- Stop the pump and allow system pressure to fall to 30 PSI or less. Turn the POWER off.
- Using a 1/2" wrench to hold the outlet check valve, remove the fitting attached to the outlet check valve using a 1/4" wrench. Remove the fittings from the other outlet check valve.
- Using a 1/4" wrench, remove all the fittings from the pressure manifold.
- Remove the two 8-32 socket head cap screws which mount the pressure manifold to the front panel.
- Pull the pressure manifold straight back. The pressure transducers are mounted to the back of the pressure manifold.
- Use a 3/8" wrench on the flat of the leaking pressure transducer to unscrew the transducer from the pressure manifold. Pull the transducer straight back from the manifold.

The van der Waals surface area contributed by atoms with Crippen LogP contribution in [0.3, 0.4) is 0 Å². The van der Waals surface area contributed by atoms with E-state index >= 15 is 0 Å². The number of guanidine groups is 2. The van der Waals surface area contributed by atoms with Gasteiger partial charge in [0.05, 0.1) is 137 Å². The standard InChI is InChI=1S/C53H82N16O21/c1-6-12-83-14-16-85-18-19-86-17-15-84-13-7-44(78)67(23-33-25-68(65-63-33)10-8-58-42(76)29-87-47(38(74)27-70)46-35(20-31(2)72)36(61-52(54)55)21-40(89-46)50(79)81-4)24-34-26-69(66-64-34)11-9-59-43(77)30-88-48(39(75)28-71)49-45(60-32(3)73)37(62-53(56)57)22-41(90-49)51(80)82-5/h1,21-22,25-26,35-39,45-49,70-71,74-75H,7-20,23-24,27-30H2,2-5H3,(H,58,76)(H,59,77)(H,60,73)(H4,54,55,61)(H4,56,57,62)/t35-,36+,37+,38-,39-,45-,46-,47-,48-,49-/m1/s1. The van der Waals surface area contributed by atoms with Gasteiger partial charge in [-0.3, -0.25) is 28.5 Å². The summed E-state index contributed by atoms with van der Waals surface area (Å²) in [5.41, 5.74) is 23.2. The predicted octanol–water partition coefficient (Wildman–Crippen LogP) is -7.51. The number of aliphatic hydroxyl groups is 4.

- Remove the o-ring from the transducer and replace with a new o-ring (Part Number MR-1254).
- Before screwing the pressure transducer back into the pressure manifold, twist the pressure transducer four turns counter-clockwise so that when the transducer is screwed into the manifold, the transducer cable is unwound and is left untwisted when the transducer is mounted tightly to the pressure manifold.
- Screw the pressure transducer into the manifold finger tight, so the o-ring is squeezed against the back of the pressure manifold. Using a 3/8" wrench, tighten the transducer another 3/4 turn.
- Mount the pressure manifold to the front panel with two 8-32 socket head cap screws.
- Reconnect all fittings to the same ports they were connected to previously.
- Purge the pump as described in the STARTUP section.